A rousing adventure builds in Shinsengumi Chronicles: I Want to Die a Samurai (Shensengumi shimatsuki, Daiei, 1963), which I first saw on a big screen in a faded 35 mm print, which is now available on DVD from a new digital master.
It stars Raizo Ichikawa, Tomisaburo Wakayama (credited by his earlier name Kenzaburo Jo), Raizo's recurring leading lady Shiho Fujimura, Katsuhiko Kobayashi, Shigero Amachi, & Kinshirou Matsumoto. It is the story of the controversial Shinsen Group at the end of the feudal age, whose history provides one of the most often filmed themes in chambara.
Some versions depict Shinsengumi as a wonderful egalitarian club wherein even farmers can become samurai & old values never end. Other films portray them as vile, sadistic killers who could not abide change. Kenji Mizumi's 1963 version takes a half-way position, being based on a novel by Zatoichi's creator Shimazawa Kan. Kan deeply researched Shinsengumi & even interviewed living descendants of the group's members. When Raizo Ichikawa saw the script, he was overwhelmed by its excellence, & quit the film he'd been working on so as to be part of what he perceived would be a great film.
Idealistic young samurai flock to join Shinsen Group in the fight against loyalists, circa 1863, as the Tokugawa shougnate struggles against inevitable collapse. Unfortunately, the captain of the group, a hatamoto or banner man of the Aizu clan named Serizawa, is given to abuse of power. Thus Shinsen Group is soon known as "the wolves."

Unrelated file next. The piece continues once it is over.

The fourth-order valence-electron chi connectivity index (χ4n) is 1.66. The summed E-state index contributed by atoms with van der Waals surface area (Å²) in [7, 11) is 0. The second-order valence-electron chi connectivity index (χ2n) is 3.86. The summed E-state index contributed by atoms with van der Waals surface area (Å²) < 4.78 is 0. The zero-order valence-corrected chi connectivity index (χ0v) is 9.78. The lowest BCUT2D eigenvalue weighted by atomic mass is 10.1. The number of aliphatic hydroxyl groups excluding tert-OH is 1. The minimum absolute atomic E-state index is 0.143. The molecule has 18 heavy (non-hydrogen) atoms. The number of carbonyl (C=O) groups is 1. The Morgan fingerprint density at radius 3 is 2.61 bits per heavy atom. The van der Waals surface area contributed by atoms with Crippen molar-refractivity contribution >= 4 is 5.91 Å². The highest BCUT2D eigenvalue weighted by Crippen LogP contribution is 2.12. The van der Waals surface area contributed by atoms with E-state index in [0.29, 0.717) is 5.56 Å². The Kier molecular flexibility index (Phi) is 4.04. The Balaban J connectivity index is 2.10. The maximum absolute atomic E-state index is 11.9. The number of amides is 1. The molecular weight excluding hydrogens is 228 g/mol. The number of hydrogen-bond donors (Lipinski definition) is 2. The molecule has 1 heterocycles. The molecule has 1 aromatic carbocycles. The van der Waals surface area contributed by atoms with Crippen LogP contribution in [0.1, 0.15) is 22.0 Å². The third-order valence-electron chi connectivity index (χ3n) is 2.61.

One of Serizawa's founding lieutenants is an ex-farmer named Isami Kondo. Some believe Tomisaburo Wakayama's performance is the closest anyone has ever gotten to capturing the complex character of the historical Kondo. Kondo is an admitted "stickler" for samurai codes, because of his low-born origins. Though a master fencer, Serizawa calls him "clod-hopper" & other names; but stickler that he is, Kondo remains obedient to the cruel captain.
Kondo's aide, Hijikata, is of the merchant class, but has also become a samurai. He does not want personal fame, but is a machievellian manipulator pushing ex-farmer Kondo up the ladder of success. When Serizawa's closest right-hand-man is found guilty of extortion, Hijikata insists on the man performing harakiri. If Serizawa won't command it, according to Hijikata that would prove collusion. Thus has Hijikata gotten rid of the main opponent to Kondo's rise.
Later Serizawa himself is judged guilty of molesting a married woman & Hijikata leads a successful assassination. Having Kondo thereafter in charge would seem to be an improvement. Despite Hijikata's machinations, Kondo is not at heart wicked; & for a while, Shinsengumi is no longer considered "the wolves." Still, although Kondo is charismatic & well-meaning, he is far too easily manipulated by his long-time friend & aide.
Not that Kondo is blind to his friend's manipulations. He has gained by them so doesn't mind very much. While in a jovial mood, he says during a private interlude with Hijikata, "I'm just a figurehead, eh?" Hijikata admits it, but adds half-seriously, "Yet, somehow I am afraid of you."
The loyalists, supported by the Choshu clan & others, plan a riot during Gion Festival in Kyoto, which Shinsen group will successfully abort in a final battle sequence, insuring Kondo's status in the city. The final encounter inside & outside the inn & on the surrounding rooftops -- royalists being destroyed by only seven Shinsen men -- is a surperb job of editing & choreography, closing with an ironic "still life" of bloody corpses while birds sing in the gardens outside. Cinematographer Shozo Honda's photograhic arrangement is gorgeous & grim.
With surprising depth of chracter we are shown the corruption of key Shinsengumi figures on their rise to power; but they are heros nonetheless & do succeed in many of their primary goals.